Some weeks I didn’t have much to publish and didn’t have time to work the room, or the street in this case. Schoolwork was taking up more of my time. Some afternoons I’d lie on the floor with my little blue typewriter and an empty page in front of me, featuring just the Our World logo (which I hand-drew). Some weeks I felt like the late Joan Rivers, who once said of her forward diary (featuring a paucity of bookings) that the white was so dazzling she had to wear sunglasses.

So, consequently, some editions featured some pretty slim news stories. Under the headline 'Mrs Morrison Has A Trip', we published: 'Margaret Morrison made a visit by plane from Sydney, where she is a school teacher, to attend the races and lots of parties. This was a lovely and unexpected surprise for her family.' (Kathy from up the road filed this one).

At one stage I got entrepreneurial and walked up to the petrol station on Malvern Road and asked if they would like to take out an ad. Happily, they said yes. They gave me the copy, which I hand-wrote onto the stencil sheet, appearing as a display ad on the bottom of page one. They gave me $10. It was the only money I made from my little venture.

The production and delivery of Our World was very simple. Having 'Roneo-ed' off the copies at school, I would walk down Haverbrack Avenue on the way home and deliver it into the letterboxes.

One of the houses which I included in our circulation numbers (thirty-two households officially, but I estimated readership at significantly more) was former prime minister Sir Robert Menzies, who lived up the road at Number Two. As kids, we were constantly being asked to provide directions to his house. We used to call it 'Havealook Avenue', as did Sir Robert, as I later found out.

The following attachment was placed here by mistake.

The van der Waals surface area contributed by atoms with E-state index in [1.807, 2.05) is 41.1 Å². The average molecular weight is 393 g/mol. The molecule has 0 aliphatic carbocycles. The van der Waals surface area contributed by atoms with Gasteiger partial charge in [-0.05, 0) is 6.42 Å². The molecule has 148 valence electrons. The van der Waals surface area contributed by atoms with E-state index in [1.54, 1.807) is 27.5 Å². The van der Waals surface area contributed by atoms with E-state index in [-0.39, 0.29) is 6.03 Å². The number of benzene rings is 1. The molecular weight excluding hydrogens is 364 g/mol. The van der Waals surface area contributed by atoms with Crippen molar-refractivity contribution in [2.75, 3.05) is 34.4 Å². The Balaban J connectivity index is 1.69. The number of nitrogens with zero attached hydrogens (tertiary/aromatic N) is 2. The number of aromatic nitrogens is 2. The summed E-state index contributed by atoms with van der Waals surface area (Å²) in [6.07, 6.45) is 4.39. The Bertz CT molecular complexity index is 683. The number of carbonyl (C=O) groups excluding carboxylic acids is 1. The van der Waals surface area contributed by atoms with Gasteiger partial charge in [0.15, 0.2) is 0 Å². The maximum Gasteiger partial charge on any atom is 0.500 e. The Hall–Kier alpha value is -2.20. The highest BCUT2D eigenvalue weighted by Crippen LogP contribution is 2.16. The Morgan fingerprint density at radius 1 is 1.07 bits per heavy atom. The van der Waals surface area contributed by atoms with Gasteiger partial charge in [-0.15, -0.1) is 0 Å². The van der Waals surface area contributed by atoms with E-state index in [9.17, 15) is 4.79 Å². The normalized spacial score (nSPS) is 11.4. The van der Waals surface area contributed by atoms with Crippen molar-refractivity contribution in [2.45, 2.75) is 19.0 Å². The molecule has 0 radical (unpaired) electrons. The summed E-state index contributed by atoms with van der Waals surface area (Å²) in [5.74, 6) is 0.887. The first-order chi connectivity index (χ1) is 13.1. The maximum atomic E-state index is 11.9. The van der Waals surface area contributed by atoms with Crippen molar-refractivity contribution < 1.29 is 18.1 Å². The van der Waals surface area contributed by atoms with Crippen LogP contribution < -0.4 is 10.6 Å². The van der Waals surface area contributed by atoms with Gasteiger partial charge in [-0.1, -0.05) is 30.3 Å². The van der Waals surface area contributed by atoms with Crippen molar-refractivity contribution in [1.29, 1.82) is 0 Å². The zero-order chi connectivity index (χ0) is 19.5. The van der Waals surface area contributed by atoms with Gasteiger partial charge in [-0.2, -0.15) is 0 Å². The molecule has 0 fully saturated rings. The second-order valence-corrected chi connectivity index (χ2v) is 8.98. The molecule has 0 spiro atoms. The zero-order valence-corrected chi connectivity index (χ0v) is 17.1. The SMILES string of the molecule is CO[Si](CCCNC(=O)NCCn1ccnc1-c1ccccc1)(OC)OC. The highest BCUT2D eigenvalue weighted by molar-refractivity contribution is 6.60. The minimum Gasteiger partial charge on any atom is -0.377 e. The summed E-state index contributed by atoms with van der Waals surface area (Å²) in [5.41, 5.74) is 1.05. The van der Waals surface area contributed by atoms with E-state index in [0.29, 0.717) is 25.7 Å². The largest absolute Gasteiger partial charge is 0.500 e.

Often Sir Bob would stroll past our house and, as a five-year-old, I’d stand at the front gate and say hi. He’d grunt a hello back. We would also say hi to his long-time driver, Peter, who would sit in his boss' Rolls Royce, or polish it. Peter seemed like a pleasant gentleman.

Haverbrack Avenue was smack in the centre of the blue-chip electorate of Higgins, the safe seat for generations of Liberals, including Peter Costello and now former Costello adviser (and current Assistant Treasurer), Kelly O’Dwyer. It was Liberal heartland. The street - with its judges, advertising pioneers (the Clemengers) and old-school families - could not have been more middle-class and, therefore, pro-Menzies.

My newspaper was a broad church and I was happy to publish viewpoints of any colour.  At one point I hit up Dad for a comment piece. Dad - it must be said the crustiest of crusty Conservatives - scored exactly one by-line in the paper - a not-so-subtle piece of editorialising in favour of a return to Liberal rule from the clutches of charismatic Labor Prime Minister Gough Whitlam.

In 1974, under the headline 'The Election', Dad wrote: 'With such an elder statesman as Sir Robert Menzies living in Haverbrack Avenue, it is an incentive for us all to think about politics, with a federal election due next week. The policies of Sir Robert have proven to be sound. Should they be materially changed?'

Actually they weren’t the policies of Sir Robert at all, because he’d retired from politics in 1966. But were they his policies? It was an interesting question. Was Sir Bob still wielding political power from our leafy street? Was he an early version of 'the faceless men'?

I was intrigued when one day my mum mentioned she’d seen various politicians visiting Sir Bob, including future party leaders Andrew Peacock and Malcolm Fraser. The visits seemed natural - the new generation visiting the old - but I chose to put a spin on it, suggesting they might have been visiting the political giant who couldn’t let go, and that he was still pulling the strings of the party he founded. The papers were referring to Menzies as 'the leader of the Opposition'.